The “smallest room in the house” happens to accommodate one of the most vital pieces of plumbing equipment that you will have in your property. The toilet is the plumbing mechanism through which the waste matter that the occupants and visitors to the house produce is expelled into the mains sewage system. If the toilet breaks down there can be some very expensive (and unpleasant) consequences. In this article, we explain how the toilet works, so that you can be alert to any sign that repairs may be required.
How The Toilet Operates
The operation of the toilet is quite a straightforward process, involving several parts that are pretty much standard for all units. The first of these is the one that is used to operate the system: the flush handle. When the handle of the toilet is pushed or pressed down it causes either a chain or a lever inside the tank to raise a flapper or valve on the bottom surface of the tank. When this happens, the water that has been stored in the toilet’s tank is released into the toilet bowl.
The sudden influx of this volume of water from the tank into the bowl creates two effects. Firstly, it displaces the waste and dirty water out of the bowl and into the waste pipe that transports the effluent to either the mains sewage system – or to a septic tank if the property is not connected to the mains sewage system. When the tank empties, the flapper that we mentioned earlier, closes again to make sure that the tank is once again sealed so that it maintains the barrier between tank and bowl. This is important because, after the flush, the tank will begin filling up again, as described below.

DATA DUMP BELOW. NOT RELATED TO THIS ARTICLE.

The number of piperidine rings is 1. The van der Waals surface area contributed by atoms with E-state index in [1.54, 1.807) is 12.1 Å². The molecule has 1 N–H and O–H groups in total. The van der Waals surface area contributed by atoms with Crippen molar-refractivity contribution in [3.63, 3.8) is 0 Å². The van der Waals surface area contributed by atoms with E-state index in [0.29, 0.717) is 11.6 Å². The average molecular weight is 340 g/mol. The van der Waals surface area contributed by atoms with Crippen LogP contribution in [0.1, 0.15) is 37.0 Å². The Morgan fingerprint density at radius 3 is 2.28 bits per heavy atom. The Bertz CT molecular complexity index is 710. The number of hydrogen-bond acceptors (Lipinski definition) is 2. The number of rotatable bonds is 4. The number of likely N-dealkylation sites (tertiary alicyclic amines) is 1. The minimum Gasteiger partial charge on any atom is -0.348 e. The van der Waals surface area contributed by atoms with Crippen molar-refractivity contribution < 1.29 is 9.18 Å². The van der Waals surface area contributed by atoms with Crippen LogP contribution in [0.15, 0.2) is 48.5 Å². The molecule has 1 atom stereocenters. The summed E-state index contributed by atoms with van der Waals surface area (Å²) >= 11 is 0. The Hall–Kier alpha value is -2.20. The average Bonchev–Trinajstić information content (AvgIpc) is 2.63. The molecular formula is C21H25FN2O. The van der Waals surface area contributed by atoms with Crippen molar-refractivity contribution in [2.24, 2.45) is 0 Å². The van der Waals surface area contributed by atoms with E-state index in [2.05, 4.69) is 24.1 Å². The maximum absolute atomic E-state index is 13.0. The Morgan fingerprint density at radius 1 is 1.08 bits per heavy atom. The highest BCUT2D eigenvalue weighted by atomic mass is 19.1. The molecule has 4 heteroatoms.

The conventional mechanism governing the refilling of the tank has been in existence for many years. The process is governed by a float that is located inside the water tank. When the toilet is flushed, thereby emptying the tank, the float sinks to the bottom of the tank. The float is connected by a branch to a valve that governs the entry of water into the tank. The depression of the float opens that valve, which is also known as a ball cock, and water is allowed to run freely into the tank. As more and more water enters the tank, the float begins to rise and this gradually closes the ball cock before the tank overflows. This completes the cycle and the toilet is ready to be flushed again. In certain more modern toilets, the float is replaced by a special type of ball cock which has a sensitivity to water pressure. When the tank has been flushed, with the resultant fall in water pressure, the ball cock will open, releasing water into the tank. Once the tank is filled and the required pressure is reached, the valve will close.
Toilet Plumbing Issues
Our Torquay, Newton Abbot and South Devon Plumbers deal with many plumbing problems associated with the toilet’s operation. One of the most common is a sticking ball cock. We also have to deal with floats that become stuck, preventing the re-filling of the tank after the toilet has been flushed. Once of the least pleasant jobs is to unblock the toilet, which usually occurs when something is flushed down it that shouldn’t have been. Emergency repairs include remedying any leaks that occur either going into or exiting the toilet. As you might imagine, a leaking toilet is one of the most urgent of plumbing matters for our domestic customers and theplumberssw.com always ensure that that repairs to the humble toilet are always given the attention and priority that it deserves!